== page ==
Tributes to fallen hunters and good friends

This page is dedicated to those good friends who have left us in search of eternal hunting grounds, where they will be remebered not just for being great big game hunters, but also for being sons of Africa, an Africa that few have known, a place wild, unspoiled and untamed.

Frederick (Fred) Everett 1920 – 2009

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It is hard for many of us to imagine, but there are still a very few people alive today that made their living by hunting elephants for there ivory long ago. The list has dwindled to a mere handful. Among them were Harry Manners and Ian Nyschens, both of whom recently passed. And in late July 2009, Frederick Everett joined them in the eternal hunting grounds, where he can hopefully carry his rifle on the fresh tracks of large tuskers forever.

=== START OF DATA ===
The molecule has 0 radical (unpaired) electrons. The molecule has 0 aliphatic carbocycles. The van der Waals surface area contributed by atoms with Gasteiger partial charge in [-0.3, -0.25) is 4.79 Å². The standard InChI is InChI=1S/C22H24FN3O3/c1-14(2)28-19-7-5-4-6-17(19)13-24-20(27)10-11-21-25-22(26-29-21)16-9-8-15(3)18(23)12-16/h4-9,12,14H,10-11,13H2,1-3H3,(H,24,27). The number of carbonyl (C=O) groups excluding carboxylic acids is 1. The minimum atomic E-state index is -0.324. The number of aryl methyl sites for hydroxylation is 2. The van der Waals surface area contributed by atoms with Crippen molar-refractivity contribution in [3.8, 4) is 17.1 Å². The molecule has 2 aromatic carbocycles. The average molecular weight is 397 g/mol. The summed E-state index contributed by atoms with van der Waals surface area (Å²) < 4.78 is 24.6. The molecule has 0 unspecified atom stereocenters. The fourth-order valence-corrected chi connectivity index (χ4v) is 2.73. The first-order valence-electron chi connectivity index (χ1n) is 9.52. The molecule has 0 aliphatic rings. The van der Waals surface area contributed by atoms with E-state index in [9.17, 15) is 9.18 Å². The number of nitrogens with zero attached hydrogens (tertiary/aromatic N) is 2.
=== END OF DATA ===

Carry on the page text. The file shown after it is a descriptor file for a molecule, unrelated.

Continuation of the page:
Frederick Everett was born on 1 January 1920 in Mafikeng, South Africa. At that time, Mafikeng was the capital of Bechuanaland (now Botswana) and the only capital ever to lie outside the borders of its country. His father, a colonial official, took the family by ox wagon and donkey cart through vast stretches of wild country to outposts where Freds first playmates were native children, including those of the San peoples, the Bushmen. By the time most children can dress themselves, Fred already spoke several indigenous languages, rode with skill, could identify plants and trees, track, hunt with snares and throwing sticks, use a bow and arrow, skin prey, and prepare food in the veld.